Sending Your Kid’s Computer To College, Part 2

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After I wrote the original article “Sending Your Kid’s Computer Off to College,” I found, as usually happens when planning for the ahead, year, that there were a few things bumps along the way.

The first issue was that the eldest daughter found she had too many files to back-up to qualify for the free Mozy.com or Dropbox online backups. (She reported she has over 4,000 songs stored on her computer.) In the meantime, I was contacted by IDrive. This online back-up service offers a 50 percent discount for students and educators. Up to 150 GB will cost a regular IDrive user $49.95 per year but with the student discount, it’s half of that.

Mozy Home offers 150 GB for $9.99 a month, almost $120 per year. Dropbox charges $19.99 a month, almost $240 per year.

The value on IDrive seemed excellent, so I asked for a free trial. My daughter downloaded it and reports that the software was easy to use and worked very well. She estimates she’s only using 22 percent of the available storage right now, despite her music and photo files.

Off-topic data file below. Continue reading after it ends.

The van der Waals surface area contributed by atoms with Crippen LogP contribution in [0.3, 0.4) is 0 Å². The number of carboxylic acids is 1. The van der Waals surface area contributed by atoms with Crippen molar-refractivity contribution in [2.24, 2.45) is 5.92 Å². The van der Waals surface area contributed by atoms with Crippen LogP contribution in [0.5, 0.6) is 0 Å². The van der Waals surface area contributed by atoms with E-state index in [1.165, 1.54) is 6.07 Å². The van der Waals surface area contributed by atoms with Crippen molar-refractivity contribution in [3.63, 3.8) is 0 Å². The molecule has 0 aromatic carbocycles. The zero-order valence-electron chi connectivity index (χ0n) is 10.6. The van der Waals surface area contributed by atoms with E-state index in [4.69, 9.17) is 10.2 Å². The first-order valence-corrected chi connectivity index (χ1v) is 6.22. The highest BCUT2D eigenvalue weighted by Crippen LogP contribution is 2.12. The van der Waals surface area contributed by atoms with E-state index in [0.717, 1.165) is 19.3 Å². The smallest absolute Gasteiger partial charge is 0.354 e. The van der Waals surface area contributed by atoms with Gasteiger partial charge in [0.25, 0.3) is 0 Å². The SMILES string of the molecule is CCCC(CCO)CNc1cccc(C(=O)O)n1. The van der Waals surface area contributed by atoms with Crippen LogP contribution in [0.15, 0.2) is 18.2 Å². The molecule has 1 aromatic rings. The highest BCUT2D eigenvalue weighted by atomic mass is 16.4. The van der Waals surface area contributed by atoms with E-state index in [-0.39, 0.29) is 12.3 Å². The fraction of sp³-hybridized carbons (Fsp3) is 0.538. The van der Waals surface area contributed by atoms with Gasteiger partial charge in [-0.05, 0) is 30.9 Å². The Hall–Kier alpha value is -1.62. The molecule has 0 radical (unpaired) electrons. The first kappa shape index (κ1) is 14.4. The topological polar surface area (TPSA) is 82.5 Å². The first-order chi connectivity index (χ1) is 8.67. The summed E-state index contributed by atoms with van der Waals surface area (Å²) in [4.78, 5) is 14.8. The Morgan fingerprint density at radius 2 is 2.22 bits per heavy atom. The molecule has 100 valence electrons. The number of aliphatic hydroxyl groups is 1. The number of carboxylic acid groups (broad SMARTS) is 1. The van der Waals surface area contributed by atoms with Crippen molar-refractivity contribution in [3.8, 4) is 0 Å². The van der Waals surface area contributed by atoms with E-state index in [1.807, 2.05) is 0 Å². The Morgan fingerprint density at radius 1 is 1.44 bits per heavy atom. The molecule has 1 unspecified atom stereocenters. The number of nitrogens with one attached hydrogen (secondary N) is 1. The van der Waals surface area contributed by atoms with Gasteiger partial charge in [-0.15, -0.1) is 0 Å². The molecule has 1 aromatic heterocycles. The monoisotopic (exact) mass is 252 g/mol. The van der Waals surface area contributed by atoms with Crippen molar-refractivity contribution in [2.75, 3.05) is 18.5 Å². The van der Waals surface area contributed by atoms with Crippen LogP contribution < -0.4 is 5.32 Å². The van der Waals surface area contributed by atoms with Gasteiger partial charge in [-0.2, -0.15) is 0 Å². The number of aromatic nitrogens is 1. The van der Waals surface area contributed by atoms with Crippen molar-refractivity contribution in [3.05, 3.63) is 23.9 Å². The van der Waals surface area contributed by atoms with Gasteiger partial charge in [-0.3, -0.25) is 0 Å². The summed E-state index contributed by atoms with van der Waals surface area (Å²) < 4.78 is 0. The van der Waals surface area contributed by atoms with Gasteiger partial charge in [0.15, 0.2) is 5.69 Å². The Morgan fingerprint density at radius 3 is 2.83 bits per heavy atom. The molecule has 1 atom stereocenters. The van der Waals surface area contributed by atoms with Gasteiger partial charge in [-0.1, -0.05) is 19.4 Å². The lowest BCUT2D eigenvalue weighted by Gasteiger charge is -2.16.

IDrive also has apps that makes your files available on iPhones and Android devices.

The next missing item turned out to be an extremely simple oversight: a lock.

I hadn’t bought a locker padlock for years as they were built in at all the local schools. The daughter asked for one to lock up her valuables at college. Smart idea.

I was leery of trying a regular combination lock because, in the past, I’ve either forget the lock combination or lose the paper I’ve written it on. I’m sure somewhere in my college locker is a perfectly good lock that’s completely useless because the combination is a mystery.

My daughter is no better at memorizing number combinations than I am, so after receiving a free sample of a Word Lock we decided it was the perfect solution. It unlocks the same as the numerical lock but the dial is in letters, not numbers, and the combination is a familiar three-letter word or anagram, making it easy to remember. (The downside would be that it’s also probably easier to pick the lock as there are only so many three letter combinations. But a person would have to be a persistent thief to try them all out. )

The last item is one I was offered by a public relations company: the RageGage Smash Pad.

And I wasn’t thinking of this one for her. I was thinking of this one for me.

With four kids, regular school planning and college planning, not to mention a last-minute hurricane, my frustration levels were a just a little bit on the high side.

It turns out hitting something full of annoying sayings bleeds out the frustration nicely.

If you don’t like the pre-loaded sayings on the Rage Gage, you can plug it into a USB port and program it yourself. Now all I need is a device I can carry around that will say “Because I said so,” “I’m your mother, that’s why,” and “what part of ‘no’ don’t you understand?” for every time my kids say “But Mom!”

Is the Rage Gage worth $19.99? My answer depends on how stressful the day has been. At the moment, it’s a clear “yes.”

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